Change is the only constant in the world of cannabis. For Washington State, it’s been a winding – at times nerve racking – adventure.
When Will and I set out to bring legitimacy and transparency to cannabis production with Solstice just about four years ago, we both felt that change for our country was long overdue. Looking back, neither of us ever imagined our state would move as quickly as it has. Whether or not every change has been perfect will be for historians to debate – for now we applaud the courage, dedication, and commitment that our state has shown sailing against the current and into uncharted waters.
When Senate Bill 5052 (SB5052) was introduced to the house in January it’s aim was to do away with the current medical system. Unfortunately, it did so without an option for patients – aside from a recreational system where taxes priced products out of reach and retailers we’re incentivized to move product over providing medical guidance.
We have lobbied for medical regulation for the past six years. This session, in the wake of the medical cannabis system in Washington State evolving into a poor representation of our industry, we believed our state HAD to pass some sort of legislation. Juxtaposed to the national conversation, we went the direction of Los Angeles when we should have steered towards San Francisco or Colorado.
But you can’t throw the baby out with the bath water. Whether or not you believe people are taking advantage of the medical system, those who are in certain need should not be turned over to a recreational system that cannot currently serve them.
We, along with many others from the medical cannabis community fought hard to change those elements of SB5052. In many ways we were successful.
Included in the final bill – which went into effect on July 24th – is a transition for medical patients and operators that extends over the next year and tasks the WA ST Liquor Control Board as well as the WA ST Department of Health with developing a true medical system. In the legislative session that begins next January, we will aim to amend taxes associated to this cannabis to ensure access for patients will be at a reasonable price. The barrier for these patients will be raised, and medical professionals writing recommendations will be held to a higher standard. That’s positive, accountability is crucial.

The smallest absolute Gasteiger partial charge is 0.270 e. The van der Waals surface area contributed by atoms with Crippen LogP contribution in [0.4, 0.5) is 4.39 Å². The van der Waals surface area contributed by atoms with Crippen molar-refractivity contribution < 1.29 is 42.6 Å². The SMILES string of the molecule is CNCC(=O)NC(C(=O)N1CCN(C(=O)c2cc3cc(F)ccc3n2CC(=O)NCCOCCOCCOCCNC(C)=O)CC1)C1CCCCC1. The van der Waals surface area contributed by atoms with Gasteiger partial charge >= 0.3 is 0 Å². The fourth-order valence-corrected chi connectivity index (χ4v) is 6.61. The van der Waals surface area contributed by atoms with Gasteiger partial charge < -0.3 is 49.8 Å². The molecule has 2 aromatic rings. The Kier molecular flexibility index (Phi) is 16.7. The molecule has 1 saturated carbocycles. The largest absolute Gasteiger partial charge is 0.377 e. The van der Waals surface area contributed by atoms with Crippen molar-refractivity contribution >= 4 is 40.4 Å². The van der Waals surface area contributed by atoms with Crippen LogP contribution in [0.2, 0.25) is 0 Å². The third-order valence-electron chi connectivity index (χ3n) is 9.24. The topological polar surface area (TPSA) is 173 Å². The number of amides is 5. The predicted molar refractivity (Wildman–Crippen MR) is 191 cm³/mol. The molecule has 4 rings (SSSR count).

It’s also crucial that we discuss and understand the new law. Here are the major takeaways that are now in effect:
- Manufacturing of concentrates with explosive (hydrocarbon) gases (butane, propane, etc) can no longer be done without a state issued license.
- Hydrocarbon extractions CAN still be sold at retail, as long as the producer/processor can document that it was created prior to July 24, 2015.
- All other concentrates (ice water, CO2, rosin, dry sift, etc.) are still legal to produce, process and retail.
- No medical producer/processor/retailer licenses are currently available.
- The WA ST LCB will work in conjunction with the WA ST DOH and WA ST DOA to develop the framework for licenses, with a finish date set of July 24, 2016.
- Businesses who have been operating in good standing in the medical system will have the opportunity to transition over. Good standing means:
o Have been operating since before the Initiative 502 application window (Nov. 2013)
o Have paid all applicable local, state, and federal taxes
o Can demonstrate ability to comply with all standards set forth by Initiative 502
- Retailers going forward who aim to transition must provide cannabis only from producers and processors who will also be eligible.
- Residential (in home) cultivation cannot exceed 15 plants – does not apply to separate structure or “out building”.
- No commercial sales are allowed from residential gardens.
- All medical cannabis recommendations must be written on new, standard form.
- Medical professionals writing recommendations are required to report to the DOH if they write more than 30 authorizations in one month.
- Qualifying patients WILL still be eligible to get renewals on their recommendations.
- PTSD has now been added as a qualifying condition (tremendous and long overdue for veterans!)
We didn’t get everything, but the plan to transition patients over into a system where cannabis can be regulated by one body makes sense. Emphasis of course being on transition, and that was accomplished.
Over the next year the state will work on creating the new licensing system. The WA ST Department of Health was in to visit Solstice last Tuesday, and we couldn’t be more excited to help them get it right. There’s been a tremendous amount of support from all sorts of directions and we, as well as the patients we currently serve, appreciate it enormously.
We’re looking forward to joining the recreational cannabis industry this fall with the opening of our new facility, but remain committed to those who we served first.